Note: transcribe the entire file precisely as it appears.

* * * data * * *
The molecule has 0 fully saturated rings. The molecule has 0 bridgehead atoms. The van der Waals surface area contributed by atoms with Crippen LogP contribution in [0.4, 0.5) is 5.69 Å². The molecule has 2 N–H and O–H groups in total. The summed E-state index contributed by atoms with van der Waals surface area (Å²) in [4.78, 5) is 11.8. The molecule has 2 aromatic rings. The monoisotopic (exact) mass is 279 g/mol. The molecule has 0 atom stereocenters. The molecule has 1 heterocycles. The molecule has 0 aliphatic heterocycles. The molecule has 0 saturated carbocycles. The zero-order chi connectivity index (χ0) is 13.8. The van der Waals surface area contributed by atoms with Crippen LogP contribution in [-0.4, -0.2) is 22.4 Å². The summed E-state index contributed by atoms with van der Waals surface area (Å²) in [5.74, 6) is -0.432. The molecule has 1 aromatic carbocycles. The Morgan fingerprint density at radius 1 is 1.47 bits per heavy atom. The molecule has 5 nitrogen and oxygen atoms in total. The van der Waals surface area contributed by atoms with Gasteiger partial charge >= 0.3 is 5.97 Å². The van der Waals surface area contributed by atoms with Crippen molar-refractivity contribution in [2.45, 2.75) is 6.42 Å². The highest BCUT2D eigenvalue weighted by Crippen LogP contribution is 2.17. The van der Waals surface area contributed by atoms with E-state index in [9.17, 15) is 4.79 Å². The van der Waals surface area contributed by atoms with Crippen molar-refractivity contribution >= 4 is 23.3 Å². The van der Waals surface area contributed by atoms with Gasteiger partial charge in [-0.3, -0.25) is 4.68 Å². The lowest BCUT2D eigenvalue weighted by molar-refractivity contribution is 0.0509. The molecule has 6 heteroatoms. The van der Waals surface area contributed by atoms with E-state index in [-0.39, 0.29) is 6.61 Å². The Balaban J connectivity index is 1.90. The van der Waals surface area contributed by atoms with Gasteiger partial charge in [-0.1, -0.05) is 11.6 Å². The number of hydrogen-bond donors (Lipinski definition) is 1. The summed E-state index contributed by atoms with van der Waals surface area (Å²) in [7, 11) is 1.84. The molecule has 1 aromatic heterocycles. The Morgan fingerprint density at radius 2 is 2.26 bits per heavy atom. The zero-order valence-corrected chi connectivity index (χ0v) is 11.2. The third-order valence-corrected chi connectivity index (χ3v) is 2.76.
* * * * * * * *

The molecule has 0 fully saturated rings. The molecule has 0 bridgehead atoms. The van der Waals surface area contributed by atoms with Crippen LogP contribution in [0.4, 0.5) is 5.69 Å². The molecule has 2 N–H and O–H groups in total. The summed E-state index contributed by atoms with van der Waals surface area (Å²) in [4.78, 5) is 11.8. The molecule has 2 aromatic rings. The monoisotopic (exact) mass is 279 g/mol. The molecule has 0 atom stereocenters. The molecule has 1 heterocycles. The molecule has 0 aliphatic heterocycles. The molecule has 0 saturated carbocycles. The zero-order chi connectivity index (χ0) is 13.8. The van der Waals surface area contributed by atoms with Crippen LogP contribution in [-0.4, -0.2) is 22.4 Å². The summed E-state index contributed by atoms with van der Waals surface area (Å²) in [5.74, 6) is -0.432. The molecule has 1 aromatic carbocycles. The Morgan fingerprint density at radius 1 is 1.47 bits per heavy atom. The molecule has 5 nitrogen and oxygen atoms in total. The van der Waals surface area contributed by atoms with Gasteiger partial charge >= 0.3 is 5.97 Å². The van der Waals surface area contributed by atoms with Crippen molar-refractivity contribution in [2.45, 2.75) is 6.42 Å². The highest BCUT2D eigenvalue weighted by Crippen LogP contribution is 2.17. The van der Waals surface area contributed by atoms with E-state index in [9.17, 15) is 4.79 Å². The van der Waals surface area contributed by atoms with Crippen molar-refractivity contribution >= 4 is 23.3 Å². The van der Waals surface area contributed by atoms with Gasteiger partial charge in [-0.3, -0.25) is 4.68 Å². The lowest BCUT2D eigenvalue weighted by molar-refractivity contribution is 0.0509. The molecule has 6 heteroatoms. The van der Waals surface area contributed by atoms with E-state index in [-0.39, 0.29) is 6.61 Å². The Balaban J connectivity index is 1.90. The van der Waals surface area contributed by atoms with Gasteiger partial charge in [-0.1, -0.05) is 11.6 Å². The number of hydrogen-bond donors (Lipinski definition) is 1. The summed E-state index contributed by atoms with van der Waals surface area (Å²) in [7, 11) is 1.84. The molecule has 1 aromatic heterocycles. The Morgan fingerprint density at radius 2 is 2.26 bits per heavy atom. The zero-order valence-corrected chi connectivity index (χ0v) is 11.2. The third-order valence-corrected chi connectivity index (χ3v) is 2.76.